Veteran to urge Congress to back wars in Iraq, Afghanistan

Zak Applequist is an Afghanistan veteran participating in a Vets for Freedom demonstration in Washington, D.C.
Zak Applequist is an Afghanistan veteran participating in a Vets for Freedom demonstration in Washington, D.C. Felicia Applequist / MCT

WASHINGTON — Afghanistan war veteran Zak Applequist is now braving a different kind of crossfire.

On Tuesday, Applequist will be reinforcing like-minded veterans who want to rally congressional support for the wars in Iraq and Afghanistan. His timing is politically acute, his message straightforward, his allies well-funded.

"I think we're doing a really good job over there," Applequist said. "We need to be there. We don't need to have our troops cut back."

Applequist's one-day lobbying trip to Washington with a Republican-tinged advocacy group called Vets for Freedom coincides with high-profile congressional hearings. Every side is sending reinforcements.

Pegged to the fifth anniversary of Saddam Hussein's fall, Congress is set for the latest progress report Tuesday and Wednesday by Army Gen. David Petraeus and U.S. Ambassador to Iraq Ryan Crocker. The hearings will draw overflow crowds, innumerable cameras and kibitzers galore.

The last time Petraeus and Crocker testified, in September, three tiara-wearing protesters from Code Pink shouted until police escorted them from the hearing room. The anti-war activists will be back.

"Yes," Code Pink spokeswoman Dana Balicki said Friday, "we will be there, (and) I know other (peace) groups who will be in attendance."

Also in attendance will be Iraq Veterans Against the War, a group that wants the United States to withdraw from Iraq immediately.

Vets for Freedom brings a markedly different message, representing what the organization calls the "trigger-pulling class." As it did in September, when some 250 veterans flocked to Capitol Hill, Vets for Freedom is again trying to stiffen the congressional spine.

"We're going to try to convince Congress to support General Petraeus," said Applequist, an Army supply specialist who served 11 months in Afghanistan.

In a move that suggests the group has fairly deep pockets, Vets for Freedom invited any recent veteran to join next week's Washington lobbying trip. The organization will pay all travel, lodging and food expenses, the organization's Web site notes.

The offer enticed Applequist. He's never been to Washington; until now, he hasn't even been particularly involved in politics.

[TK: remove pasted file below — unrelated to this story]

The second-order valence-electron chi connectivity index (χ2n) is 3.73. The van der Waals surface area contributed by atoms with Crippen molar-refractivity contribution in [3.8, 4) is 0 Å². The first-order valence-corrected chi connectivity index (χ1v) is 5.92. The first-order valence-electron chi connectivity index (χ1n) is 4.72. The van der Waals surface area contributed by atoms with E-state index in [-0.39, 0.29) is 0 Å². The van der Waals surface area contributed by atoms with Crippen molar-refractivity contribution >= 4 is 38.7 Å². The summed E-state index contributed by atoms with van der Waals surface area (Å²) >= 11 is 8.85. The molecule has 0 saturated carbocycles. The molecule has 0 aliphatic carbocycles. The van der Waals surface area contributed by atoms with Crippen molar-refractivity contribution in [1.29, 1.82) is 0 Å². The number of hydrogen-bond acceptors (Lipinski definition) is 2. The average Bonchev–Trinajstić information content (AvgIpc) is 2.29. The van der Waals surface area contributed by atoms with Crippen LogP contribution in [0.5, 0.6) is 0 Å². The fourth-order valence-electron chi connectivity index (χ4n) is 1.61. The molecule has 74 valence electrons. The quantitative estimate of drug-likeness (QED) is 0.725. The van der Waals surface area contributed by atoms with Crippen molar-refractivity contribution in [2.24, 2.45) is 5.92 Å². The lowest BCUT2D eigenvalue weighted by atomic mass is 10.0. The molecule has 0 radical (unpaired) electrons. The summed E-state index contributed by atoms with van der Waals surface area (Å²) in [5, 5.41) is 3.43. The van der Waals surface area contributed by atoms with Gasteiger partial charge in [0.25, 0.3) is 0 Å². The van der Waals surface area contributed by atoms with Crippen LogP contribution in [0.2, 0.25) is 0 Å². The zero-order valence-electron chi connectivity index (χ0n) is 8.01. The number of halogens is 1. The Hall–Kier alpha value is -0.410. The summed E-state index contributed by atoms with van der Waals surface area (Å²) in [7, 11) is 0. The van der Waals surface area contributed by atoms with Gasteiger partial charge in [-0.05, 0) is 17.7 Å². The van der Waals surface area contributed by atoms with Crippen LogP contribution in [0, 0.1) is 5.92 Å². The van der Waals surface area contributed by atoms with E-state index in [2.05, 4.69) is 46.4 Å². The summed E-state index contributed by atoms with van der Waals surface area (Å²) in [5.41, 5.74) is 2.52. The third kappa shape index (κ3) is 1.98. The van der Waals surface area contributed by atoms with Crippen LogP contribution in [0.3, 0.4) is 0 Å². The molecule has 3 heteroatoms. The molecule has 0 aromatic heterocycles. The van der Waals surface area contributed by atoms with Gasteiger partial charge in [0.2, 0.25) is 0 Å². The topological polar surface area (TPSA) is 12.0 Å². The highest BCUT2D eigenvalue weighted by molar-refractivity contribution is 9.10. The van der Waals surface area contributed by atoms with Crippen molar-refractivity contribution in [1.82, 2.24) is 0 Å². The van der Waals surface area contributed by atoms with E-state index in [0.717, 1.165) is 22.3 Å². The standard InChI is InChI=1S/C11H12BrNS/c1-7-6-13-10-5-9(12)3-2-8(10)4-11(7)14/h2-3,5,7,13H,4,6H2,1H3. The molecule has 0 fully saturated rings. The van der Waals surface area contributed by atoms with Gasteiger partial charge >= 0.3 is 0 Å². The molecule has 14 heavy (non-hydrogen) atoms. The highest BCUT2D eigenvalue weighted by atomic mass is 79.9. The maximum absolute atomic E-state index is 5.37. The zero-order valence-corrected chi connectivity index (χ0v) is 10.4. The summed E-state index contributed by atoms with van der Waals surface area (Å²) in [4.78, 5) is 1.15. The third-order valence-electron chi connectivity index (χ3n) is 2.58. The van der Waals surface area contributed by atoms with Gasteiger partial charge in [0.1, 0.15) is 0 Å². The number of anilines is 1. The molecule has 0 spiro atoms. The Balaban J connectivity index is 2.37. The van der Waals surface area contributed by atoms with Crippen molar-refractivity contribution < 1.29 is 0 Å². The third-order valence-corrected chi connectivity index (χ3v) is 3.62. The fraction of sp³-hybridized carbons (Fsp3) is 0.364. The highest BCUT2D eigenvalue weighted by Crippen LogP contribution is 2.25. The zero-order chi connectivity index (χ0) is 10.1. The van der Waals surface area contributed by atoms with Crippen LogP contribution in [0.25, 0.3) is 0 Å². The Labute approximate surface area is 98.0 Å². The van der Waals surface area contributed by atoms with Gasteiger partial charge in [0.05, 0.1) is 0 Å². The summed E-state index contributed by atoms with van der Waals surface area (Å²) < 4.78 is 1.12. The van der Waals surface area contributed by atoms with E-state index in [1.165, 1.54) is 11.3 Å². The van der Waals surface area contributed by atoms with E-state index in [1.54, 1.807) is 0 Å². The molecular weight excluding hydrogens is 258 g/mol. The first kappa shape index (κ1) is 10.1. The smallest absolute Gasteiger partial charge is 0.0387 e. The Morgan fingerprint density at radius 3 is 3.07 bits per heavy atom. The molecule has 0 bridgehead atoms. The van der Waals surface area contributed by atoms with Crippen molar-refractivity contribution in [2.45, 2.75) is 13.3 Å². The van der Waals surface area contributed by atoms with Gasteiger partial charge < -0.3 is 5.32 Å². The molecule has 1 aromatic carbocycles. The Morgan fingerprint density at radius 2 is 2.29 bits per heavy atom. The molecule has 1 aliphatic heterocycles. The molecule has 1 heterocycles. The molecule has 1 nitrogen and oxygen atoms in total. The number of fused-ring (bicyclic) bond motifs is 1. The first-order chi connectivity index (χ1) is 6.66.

A 23-year-old resident of Modesto, Calif., Applequist served as an Army supply specialist for three years. His service included 11 months in Afghanistan with the 3rd Squadron, 4th Cavalry Regiment of the 25th Infantry Division, rotating among several forward operating bases around Kandahar Province.

"I saw a lot of good things happen," Applequist said. "We helped their first election happen. We supplied troops, helped kids, painted schools."

Roughly 17,000 U.S. troops serve in Afghanistan, and 158,000 or so are in Iraq. The United States has spent about $660 billion fighting in the two countries over the past five years, the Congressional Research Service estimates, although other estimates of the wars' costs run to four times that amount.

Although he was discharged from active duty in October 2005, Applequist remains in the Army Reserves with the rank of specialist. He says it's possible he'll be recalled for an additional tour in Iraq or Afghanistan.

He's now working in construction and studying law enforcement on the side. His days are long. Married, with two young daughters, Applequist arises well before dawn to commute from Modesto to a San Francisco construction site.

Happenstance brought him about a month ago to Vets for Freedom, which seeks to "educate the American public about the importance of achieving success" in Iraq and Afghanistan.

"I heard about it through my mom," Applequist said, "and she heard about it through Fox News."

Vets for Freedom bills itself as a nonpartisan organization founded in 2006, but its pedigree is distinctly Republican.

Reports filed with the Internal Revenue Service show the group has financial ties to a GOP consulting firm called Campaign Solutions, whose other clients have included President Bush in 2004 and presumed Republican presidential nominee Sen. John McCain this year. A spokesman previously served with the State Department's Public Affairs Global Outreach Team for Iraq, according to the left-leaning Center for Media and Democracy. Several other organization leaders likewise have been active in GOP campaigns.

"This will be my first time doing something like this," Applequist said.